May 4, 2016
After the Negotations: How Reconstruction Teams Can Build a Stronger Peace in Colombia
1 Jan 2016 —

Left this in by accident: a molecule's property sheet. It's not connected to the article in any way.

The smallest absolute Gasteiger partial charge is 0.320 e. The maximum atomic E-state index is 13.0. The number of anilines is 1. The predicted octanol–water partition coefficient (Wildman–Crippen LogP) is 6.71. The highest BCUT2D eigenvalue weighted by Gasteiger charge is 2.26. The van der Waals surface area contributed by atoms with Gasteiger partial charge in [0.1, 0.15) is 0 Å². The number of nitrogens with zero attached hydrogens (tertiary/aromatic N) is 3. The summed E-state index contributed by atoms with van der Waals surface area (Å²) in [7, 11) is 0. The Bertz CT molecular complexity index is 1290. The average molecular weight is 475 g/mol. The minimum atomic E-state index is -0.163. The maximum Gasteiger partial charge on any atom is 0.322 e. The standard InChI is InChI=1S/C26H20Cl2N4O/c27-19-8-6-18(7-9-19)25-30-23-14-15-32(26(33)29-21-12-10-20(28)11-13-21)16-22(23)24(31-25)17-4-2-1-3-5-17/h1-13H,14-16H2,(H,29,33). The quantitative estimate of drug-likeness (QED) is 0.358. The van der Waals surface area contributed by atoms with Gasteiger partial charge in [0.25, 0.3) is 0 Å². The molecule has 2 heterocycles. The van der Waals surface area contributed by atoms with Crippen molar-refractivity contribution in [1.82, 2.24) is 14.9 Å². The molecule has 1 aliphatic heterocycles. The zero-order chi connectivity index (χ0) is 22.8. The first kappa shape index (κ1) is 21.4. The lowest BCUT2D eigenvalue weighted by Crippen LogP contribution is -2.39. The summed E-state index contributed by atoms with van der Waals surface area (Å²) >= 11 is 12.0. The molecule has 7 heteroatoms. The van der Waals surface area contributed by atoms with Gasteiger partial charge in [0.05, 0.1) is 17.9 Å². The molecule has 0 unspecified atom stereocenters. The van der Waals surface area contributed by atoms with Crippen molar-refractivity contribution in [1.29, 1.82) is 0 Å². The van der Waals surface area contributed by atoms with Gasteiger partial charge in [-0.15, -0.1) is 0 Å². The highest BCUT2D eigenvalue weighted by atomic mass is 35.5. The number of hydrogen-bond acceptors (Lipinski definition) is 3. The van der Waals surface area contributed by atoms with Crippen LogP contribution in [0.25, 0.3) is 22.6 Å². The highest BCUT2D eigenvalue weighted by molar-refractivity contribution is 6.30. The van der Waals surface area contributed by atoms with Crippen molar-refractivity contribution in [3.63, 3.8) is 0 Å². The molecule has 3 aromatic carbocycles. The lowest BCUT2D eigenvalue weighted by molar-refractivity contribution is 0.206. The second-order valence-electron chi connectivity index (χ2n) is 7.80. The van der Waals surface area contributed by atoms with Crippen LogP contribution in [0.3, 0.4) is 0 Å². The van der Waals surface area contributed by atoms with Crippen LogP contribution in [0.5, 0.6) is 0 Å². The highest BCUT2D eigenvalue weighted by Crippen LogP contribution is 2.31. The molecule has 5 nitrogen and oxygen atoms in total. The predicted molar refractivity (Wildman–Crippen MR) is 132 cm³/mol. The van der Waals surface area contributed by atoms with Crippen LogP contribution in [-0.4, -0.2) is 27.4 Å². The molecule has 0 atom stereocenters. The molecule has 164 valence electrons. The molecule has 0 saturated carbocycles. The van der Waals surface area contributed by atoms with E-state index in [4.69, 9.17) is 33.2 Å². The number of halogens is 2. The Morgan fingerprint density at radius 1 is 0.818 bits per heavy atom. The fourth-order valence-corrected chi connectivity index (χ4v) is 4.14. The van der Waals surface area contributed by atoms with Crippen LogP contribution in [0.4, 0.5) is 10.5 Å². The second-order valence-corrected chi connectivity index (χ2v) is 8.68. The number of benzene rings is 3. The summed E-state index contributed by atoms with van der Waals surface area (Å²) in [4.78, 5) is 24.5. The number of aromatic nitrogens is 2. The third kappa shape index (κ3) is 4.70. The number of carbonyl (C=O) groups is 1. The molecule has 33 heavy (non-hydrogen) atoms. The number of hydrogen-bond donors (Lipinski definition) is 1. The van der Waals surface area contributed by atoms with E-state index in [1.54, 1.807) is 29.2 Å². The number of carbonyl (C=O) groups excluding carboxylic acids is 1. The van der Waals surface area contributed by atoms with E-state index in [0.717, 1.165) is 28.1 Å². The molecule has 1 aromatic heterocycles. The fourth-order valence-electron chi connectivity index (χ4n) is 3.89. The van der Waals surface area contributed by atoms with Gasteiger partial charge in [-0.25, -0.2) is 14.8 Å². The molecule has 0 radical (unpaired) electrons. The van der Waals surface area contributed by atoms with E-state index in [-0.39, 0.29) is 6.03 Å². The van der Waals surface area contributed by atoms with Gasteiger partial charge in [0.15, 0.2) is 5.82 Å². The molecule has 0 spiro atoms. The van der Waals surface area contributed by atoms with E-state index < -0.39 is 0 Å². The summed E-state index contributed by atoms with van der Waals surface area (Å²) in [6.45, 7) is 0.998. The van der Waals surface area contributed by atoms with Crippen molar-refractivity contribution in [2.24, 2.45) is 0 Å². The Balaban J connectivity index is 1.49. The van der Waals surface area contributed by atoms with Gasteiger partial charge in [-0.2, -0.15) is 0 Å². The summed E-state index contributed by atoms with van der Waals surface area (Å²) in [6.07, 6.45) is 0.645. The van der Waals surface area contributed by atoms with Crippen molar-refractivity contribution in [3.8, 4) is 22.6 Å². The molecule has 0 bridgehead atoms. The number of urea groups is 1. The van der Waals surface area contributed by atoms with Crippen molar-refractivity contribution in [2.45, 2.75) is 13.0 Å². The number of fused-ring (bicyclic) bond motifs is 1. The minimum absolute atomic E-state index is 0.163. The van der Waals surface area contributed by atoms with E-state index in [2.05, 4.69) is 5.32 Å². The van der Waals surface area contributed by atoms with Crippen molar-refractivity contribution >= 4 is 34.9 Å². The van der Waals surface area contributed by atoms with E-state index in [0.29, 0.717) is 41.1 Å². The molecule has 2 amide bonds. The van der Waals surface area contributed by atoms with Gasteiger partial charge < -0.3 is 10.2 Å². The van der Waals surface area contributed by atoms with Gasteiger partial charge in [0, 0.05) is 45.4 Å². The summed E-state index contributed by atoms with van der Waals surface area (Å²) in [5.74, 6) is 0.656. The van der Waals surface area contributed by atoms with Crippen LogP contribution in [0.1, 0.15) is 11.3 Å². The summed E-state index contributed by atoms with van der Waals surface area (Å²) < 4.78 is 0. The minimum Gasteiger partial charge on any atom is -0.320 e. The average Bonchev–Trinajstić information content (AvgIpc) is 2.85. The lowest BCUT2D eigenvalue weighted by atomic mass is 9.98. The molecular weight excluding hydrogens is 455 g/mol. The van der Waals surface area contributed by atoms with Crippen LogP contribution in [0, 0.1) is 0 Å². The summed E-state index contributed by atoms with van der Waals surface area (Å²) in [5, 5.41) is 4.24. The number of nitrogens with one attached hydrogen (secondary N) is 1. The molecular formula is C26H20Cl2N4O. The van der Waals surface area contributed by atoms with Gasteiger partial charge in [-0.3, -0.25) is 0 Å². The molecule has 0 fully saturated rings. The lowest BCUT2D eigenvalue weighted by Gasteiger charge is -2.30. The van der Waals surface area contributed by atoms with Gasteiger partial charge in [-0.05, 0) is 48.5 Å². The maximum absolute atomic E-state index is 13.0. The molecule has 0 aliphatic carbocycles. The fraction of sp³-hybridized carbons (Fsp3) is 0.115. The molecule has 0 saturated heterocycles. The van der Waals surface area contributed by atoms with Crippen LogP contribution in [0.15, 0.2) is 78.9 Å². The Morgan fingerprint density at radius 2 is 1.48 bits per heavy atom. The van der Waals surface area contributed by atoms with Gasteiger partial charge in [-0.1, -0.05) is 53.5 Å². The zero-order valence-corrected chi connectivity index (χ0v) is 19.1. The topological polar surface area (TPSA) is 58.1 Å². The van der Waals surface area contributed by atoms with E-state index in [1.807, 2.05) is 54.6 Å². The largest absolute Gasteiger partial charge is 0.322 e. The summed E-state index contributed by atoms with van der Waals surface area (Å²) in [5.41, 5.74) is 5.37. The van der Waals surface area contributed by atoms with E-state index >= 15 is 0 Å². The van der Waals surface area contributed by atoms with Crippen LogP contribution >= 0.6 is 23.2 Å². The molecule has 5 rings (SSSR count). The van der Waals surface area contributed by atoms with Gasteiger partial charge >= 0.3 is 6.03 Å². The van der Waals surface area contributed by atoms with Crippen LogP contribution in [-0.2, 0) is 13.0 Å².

For more than a decade, Plan Colombia guided our joint U.S.-Colombia efforts to combat narcotics and, more importantly for Colombia, the insurgents of the Revolutionary Armed Forces of Colombia (FARC) carrying out the illicit trade. By the end of 2014, the Colombian military, with targeted U.S. support, had degraded the FARC’s capacity by 68 percent from its peak in 2002. Relentless pressure on the organization forced them to join the Government of Colombia in peace talks in Havana, and, for the first time in six attempts at peace negotiations, power resided with the state. The talks, which began in November 2012, have led to partial agreements on three of five agenda items, though the most contentious issues, transitional justice and end of conflict, remain to be solved. The talks are also entering a delicate stage. Last December (2014) the FARC announced an indefinite and unilateral ceasefire and largely abided by it until an attack on April 15, 2015, killed eleven Colombian soldiers and wounded an additional twenty. In response to the attack, President Juan Manuel Santos ended the suspension of airstrikes against the FARC in effect since March 2015 and ordered the military to intensify operations, resulting in approximately 40 rebels killed by the end of May.